China’s global ambitions will be hampered by its demographics
10 March 2021
While the vast majority of developed countries are struggling to manage the COVID-19 epidemic, China has been able to control the situation domestically through strict measures. Today, China’s economy has returned to the path of growth in comparison to other global economic powers. The moment when China will truly become the leading global economic power seems to be closer once again.
But while many predict this century will be dominated by China, it will most likely also be the century of the beginning of China’s relative decline. The reason is that China’s population is ageing rapidly and China’s demographic problem is getting increasingly serious.
China’s population, according to current projections, will peak in 2030, with a shrinking labour force and an elderly population (65+) of 240 million. Only Japan has aged faster than China. But while Japan and other developed countries face similar demographic challenges, “China will become old before it becomes rich.” It also does not enjoy the same structures as a developed country – or the necessary infrastructure to tackle the challenge.
Evidently, one of the main causes of China’s demographic situation is its one-child policy, which has created low replacement rates. So-called ‘4-2-1 families’, 4 grandparents with 2 parents having one child, create a situation where the young generation faces a huge economic burden in a country where the social security system, medical care and pensions are very weak – and the expectation remains that children will take care of their parents in old age.
In many countries, immigrants help the demographic situation, but in China the demographic problem is magnified by emigration out of China.
As the working-age population will decrease, robust economic growth will be a challenge to maintain.
In addition, urbanisation is emptying the rural areas with young people moving to the cities, leading to regional economic differences and social tensions. A side effect of the one-child policy is that a preference for boys did lead to sex-selective abortions, having created a situation that for every 100 girls, there are 120 boys. It’s estimated that the percentage of men in their late 30’s who have never married will be five times higher by 2030, and obviously these unmarried young men will have an increasingly negative impact on population growth, not to mention the frustration and negative psychological impact for young males.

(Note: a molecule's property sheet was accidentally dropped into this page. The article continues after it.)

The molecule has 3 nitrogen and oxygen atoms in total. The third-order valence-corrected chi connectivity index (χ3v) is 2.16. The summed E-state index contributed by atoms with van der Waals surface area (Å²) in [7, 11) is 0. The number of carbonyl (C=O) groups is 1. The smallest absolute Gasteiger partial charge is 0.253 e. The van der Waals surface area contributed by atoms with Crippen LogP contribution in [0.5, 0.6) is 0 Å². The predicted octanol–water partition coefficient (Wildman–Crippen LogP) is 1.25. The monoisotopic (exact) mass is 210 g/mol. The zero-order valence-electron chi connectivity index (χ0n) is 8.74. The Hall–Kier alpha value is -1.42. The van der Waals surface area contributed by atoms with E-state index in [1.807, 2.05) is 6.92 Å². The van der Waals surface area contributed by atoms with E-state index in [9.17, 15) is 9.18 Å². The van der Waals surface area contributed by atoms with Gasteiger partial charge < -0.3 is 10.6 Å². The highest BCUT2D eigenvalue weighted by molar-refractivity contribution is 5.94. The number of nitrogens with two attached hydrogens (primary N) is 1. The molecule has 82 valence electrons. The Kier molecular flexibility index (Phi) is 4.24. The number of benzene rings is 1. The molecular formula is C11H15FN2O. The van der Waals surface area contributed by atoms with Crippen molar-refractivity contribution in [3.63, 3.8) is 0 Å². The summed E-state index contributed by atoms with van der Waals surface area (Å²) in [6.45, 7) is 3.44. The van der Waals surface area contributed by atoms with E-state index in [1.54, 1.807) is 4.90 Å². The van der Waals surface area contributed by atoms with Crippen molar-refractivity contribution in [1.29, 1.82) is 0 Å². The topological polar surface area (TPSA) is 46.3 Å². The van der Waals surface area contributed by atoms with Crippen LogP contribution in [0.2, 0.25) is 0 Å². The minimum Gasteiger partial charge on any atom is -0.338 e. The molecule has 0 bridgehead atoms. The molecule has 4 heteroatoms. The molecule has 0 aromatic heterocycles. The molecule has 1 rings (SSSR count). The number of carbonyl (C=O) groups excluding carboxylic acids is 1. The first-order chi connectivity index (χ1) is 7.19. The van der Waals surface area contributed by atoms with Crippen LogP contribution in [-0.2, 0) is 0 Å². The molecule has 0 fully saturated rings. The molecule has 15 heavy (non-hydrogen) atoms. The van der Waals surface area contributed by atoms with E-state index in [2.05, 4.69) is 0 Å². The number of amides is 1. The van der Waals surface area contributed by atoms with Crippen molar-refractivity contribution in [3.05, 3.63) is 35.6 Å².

While in the Western world, demographic change will have a great impact, in China the projected impact is even larger when compared to its share of total global population. For example, the EU-27’s share of global population is projected to decline by 2,1 percentage points, from 5,9 % to 3,8 % between 2018 to 2100. Conversely, China’s share is projected to fall by 8,9 points, from 18,7 % to 9,8 % in the same time period.
Decline of working age population
According to the United Nations Department of Economic and Social Affairs (2019) in 2060, China’s elderly population will be 400 million people, while the working age population (20–64) will be around 675 million people. For comparison, the working age population is currently 950 million and the elderly population is 175 million. The ratio of working to elderly will go from 0,18 elderly person per working age person now, to 0,59 elderly person per working age person in 2060. This kind of demographic demands a total reconstruction of the Chinese system and huge investments.
As the working-age population will decrease, robust economic growth will be a challenge to maintain, becoming a problem for Chinese leadership, which has managed to legitimise its position and facilitate societal transition by using the benefits of high economic growth. In addition, Chinese debt levels have been increasing at a worrying rate, and managing the debt will not be any easier in the future.
Limiting births with the one-child policy created a ‘demographic dividend’ and gave more time and mobility for people without children to work. Reversing the policy and asking the working-age population to have more children will slow down economic growth until the new generation reaches working age.
China as awoken to its demographic problem and dropped the one-child policy in 2016, asking couples today to ‘have children for the country’, and discouraging women to delay marriage for their career, and setting controls on abortions. However, trying to change societal behaviour set by decades of the one-child policy and countering declining birth rates are not even close to yielding the necessary results.
China is not the only country in the world to tackle demographic trends. However, in China, the problem is exacerbated by the one child-policy, which has created behavioural, cultural, and social patterns that are difficult to be erased overnight.
As China is ageing rapidly, a large part of its male population will never marry and its ageing population will burden the nation’s very weak pension and healthcare system. China will have a smaller workforce and more fiscal constraints. While China has well defined global ambitions, those aspirations will be severely hampered by its demographic problems.
For Europe’s global strategy, the consequence is that while maintaining its crucial transatlantic relations and focusing on the challenge of China, Europe needs to keep developing its relations with other global actors such as India and African countries, players which today seem less relevant but can have a much stronger global role in the coming decades.
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